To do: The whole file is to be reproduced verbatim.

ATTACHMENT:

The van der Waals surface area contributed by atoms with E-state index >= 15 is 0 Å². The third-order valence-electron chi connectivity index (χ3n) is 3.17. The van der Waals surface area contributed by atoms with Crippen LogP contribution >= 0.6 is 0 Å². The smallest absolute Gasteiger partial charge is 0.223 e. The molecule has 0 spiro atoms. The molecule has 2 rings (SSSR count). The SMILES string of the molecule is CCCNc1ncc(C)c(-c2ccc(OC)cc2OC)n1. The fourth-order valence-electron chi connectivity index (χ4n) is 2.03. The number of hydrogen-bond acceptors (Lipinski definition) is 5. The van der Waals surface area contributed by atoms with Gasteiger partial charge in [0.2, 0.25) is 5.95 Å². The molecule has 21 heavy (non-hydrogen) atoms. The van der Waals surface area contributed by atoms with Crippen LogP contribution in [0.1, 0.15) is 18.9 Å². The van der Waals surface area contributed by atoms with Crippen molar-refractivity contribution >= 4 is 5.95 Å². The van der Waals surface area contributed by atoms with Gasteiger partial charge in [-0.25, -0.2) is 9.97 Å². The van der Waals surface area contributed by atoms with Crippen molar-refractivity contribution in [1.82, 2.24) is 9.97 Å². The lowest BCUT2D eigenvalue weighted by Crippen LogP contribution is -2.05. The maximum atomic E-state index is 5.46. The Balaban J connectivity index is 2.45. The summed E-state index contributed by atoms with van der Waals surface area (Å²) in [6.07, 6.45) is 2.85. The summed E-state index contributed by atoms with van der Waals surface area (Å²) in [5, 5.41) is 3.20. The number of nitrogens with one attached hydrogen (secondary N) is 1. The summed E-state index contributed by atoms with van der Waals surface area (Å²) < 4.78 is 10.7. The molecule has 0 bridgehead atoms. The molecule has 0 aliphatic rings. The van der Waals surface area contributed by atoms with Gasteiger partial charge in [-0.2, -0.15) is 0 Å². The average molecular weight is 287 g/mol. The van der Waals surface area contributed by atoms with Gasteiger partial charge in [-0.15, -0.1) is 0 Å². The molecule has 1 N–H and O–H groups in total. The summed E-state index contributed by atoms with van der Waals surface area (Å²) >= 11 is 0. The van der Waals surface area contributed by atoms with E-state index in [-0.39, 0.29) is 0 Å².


The van der Waals surface area contributed by atoms with E-state index >= 15 is 0 Å². The third-order valence-electron chi connectivity index (χ3n) is 3.17. The van der Waals surface area contributed by atoms with Crippen LogP contribution >= 0.6 is 0 Å². The smallest absolute Gasteiger partial charge is 0.223 e. The molecule has 0 spiro atoms. The molecule has 2 rings (SSSR count). The SMILES string of the molecule is CCCNc1ncc(C)c(-c2ccc(OC)cc2OC)n1. The fourth-order valence-electron chi connectivity index (χ4n) is 2.03. The number of hydrogen-bond acceptors (Lipinski definition) is 5. The van der Waals surface area contributed by atoms with Gasteiger partial charge in [0.2, 0.25) is 5.95 Å². The molecule has 21 heavy (non-hydrogen) atoms. The van der Waals surface area contributed by atoms with Crippen LogP contribution in [0.1, 0.15) is 18.9 Å². The van der Waals surface area contributed by atoms with Crippen molar-refractivity contribution >= 4 is 5.95 Å². The van der Waals surface area contributed by atoms with Gasteiger partial charge in [-0.25, -0.2) is 9.97 Å². The van der Waals surface area contributed by atoms with Crippen molar-refractivity contribution in [1.82, 2.24) is 9.97 Å². The lowest BCUT2D eigenvalue weighted by Crippen LogP contribution is -2.05. The maximum atomic E-state index is 5.46. The Balaban J connectivity index is 2.45. The summed E-state index contributed by atoms with van der Waals surface area (Å²) in [6.07, 6.45) is 2.85. The summed E-state index contributed by atoms with van der Waals surface area (Å²) in [5, 5.41) is 3.20. The number of nitrogens with one attached hydrogen (secondary N) is 1. The summed E-state index contributed by atoms with van der Waals surface area (Å²) < 4.78 is 10.7. The molecule has 0 bridgehead atoms. The molecule has 0 aliphatic rings. The van der Waals surface area contributed by atoms with Gasteiger partial charge in [-0.2, -0.15) is 0 Å². The average molecular weight is 287 g/mol. The van der Waals surface area contributed by atoms with Gasteiger partial charge in [-0.15, -0.1) is 0 Å². The molecule has 1 N–H and O–H groups in total. The summed E-state index contributed by atoms with van der Waals surface area (Å²) >= 11 is 0. The van der Waals surface area contributed by atoms with E-state index in [-0.39, 0.29) is 0 Å².